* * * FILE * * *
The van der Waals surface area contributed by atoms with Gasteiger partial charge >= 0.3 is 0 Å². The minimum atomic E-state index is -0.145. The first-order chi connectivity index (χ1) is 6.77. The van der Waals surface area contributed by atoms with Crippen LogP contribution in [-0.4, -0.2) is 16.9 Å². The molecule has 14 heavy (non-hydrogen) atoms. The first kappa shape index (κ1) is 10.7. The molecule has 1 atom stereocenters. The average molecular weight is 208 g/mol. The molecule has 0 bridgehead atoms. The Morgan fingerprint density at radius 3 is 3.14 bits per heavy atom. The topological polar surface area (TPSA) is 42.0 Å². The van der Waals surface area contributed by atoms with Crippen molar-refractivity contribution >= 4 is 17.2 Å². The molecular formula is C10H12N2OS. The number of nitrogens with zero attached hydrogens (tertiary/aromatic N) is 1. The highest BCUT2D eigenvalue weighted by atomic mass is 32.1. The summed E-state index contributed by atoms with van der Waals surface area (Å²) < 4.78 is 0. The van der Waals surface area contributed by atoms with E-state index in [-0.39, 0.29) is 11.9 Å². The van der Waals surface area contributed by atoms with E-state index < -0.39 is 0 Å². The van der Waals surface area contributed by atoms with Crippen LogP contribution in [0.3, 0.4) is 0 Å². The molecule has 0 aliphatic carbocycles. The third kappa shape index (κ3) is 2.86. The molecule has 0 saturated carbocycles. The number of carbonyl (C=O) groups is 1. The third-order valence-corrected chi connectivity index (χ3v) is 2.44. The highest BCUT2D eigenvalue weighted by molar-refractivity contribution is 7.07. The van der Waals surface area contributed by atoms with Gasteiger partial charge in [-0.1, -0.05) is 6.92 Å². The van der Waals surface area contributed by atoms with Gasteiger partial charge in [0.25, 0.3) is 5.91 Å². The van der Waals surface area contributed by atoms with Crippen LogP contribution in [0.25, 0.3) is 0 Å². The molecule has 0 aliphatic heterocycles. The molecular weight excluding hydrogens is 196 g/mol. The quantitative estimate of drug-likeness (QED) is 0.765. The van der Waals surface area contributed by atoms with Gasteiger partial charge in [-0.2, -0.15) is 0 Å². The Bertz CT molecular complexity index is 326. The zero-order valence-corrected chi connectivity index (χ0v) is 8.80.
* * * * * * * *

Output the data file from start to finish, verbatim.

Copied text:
The van der Waals surface area contributed by atoms with Gasteiger partial charge >= 0.3 is 0 Å². The minimum atomic E-state index is -0.145. The first-order chi connectivity index (χ1) is 6.77. The van der Waals surface area contributed by atoms with Crippen LogP contribution in [-0.4, -0.2) is 16.9 Å². The molecule has 14 heavy (non-hydrogen) atoms. The first kappa shape index (κ1) is 10.7. The molecule has 1 atom stereocenters. The average molecular weight is 208 g/mol. The molecule has 0 bridgehead atoms. The Morgan fingerprint density at radius 3 is 3.14 bits per heavy atom. The topological polar surface area (TPSA) is 42.0 Å². The van der Waals surface area contributed by atoms with Crippen molar-refractivity contribution >= 4 is 17.2 Å². The molecular formula is C10H12N2OS. The number of nitrogens with zero attached hydrogens (tertiary/aromatic N) is 1. The highest BCUT2D eigenvalue weighted by atomic mass is 32.1. The summed E-state index contributed by atoms with van der Waals surface area (Å²) < 4.78 is 0. The van der Waals surface area contributed by atoms with E-state index in [-0.39, 0.29) is 11.9 Å². The van der Waals surface area contributed by atoms with E-state index < -0.39 is 0 Å². The van der Waals surface area contributed by atoms with Crippen LogP contribution in [0.3, 0.4) is 0 Å². The molecule has 0 aliphatic carbocycles. The third kappa shape index (κ3) is 2.86. The molecule has 0 saturated carbocycles. The number of carbonyl (C=O) groups is 1. The third-order valence-corrected chi connectivity index (χ3v) is 2.44. The highest BCUT2D eigenvalue weighted by molar-refractivity contribution is 7.07. The van der Waals surface area contributed by atoms with Gasteiger partial charge in [-0.1, -0.05) is 6.92 Å². The van der Waals surface area contributed by atoms with Gasteiger partial charge in [0.25, 0.3) is 5.91 Å². The van der Waals surface area contributed by atoms with Crippen LogP contribution in [0.25, 0.3) is 0 Å². The molecule has 0 aliphatic heterocycles. The molecular weight excluding hydrogens is 196 g/mol. The quantitative estimate of drug-likeness (QED) is 0.765. The van der Waals surface area contributed by atoms with Gasteiger partial charge in [-0.2, -0.15) is 0 Å². The Bertz CT molecular complexity index is 326. The zero-order valence-corrected chi connectivity index (χ0v) is 8.80.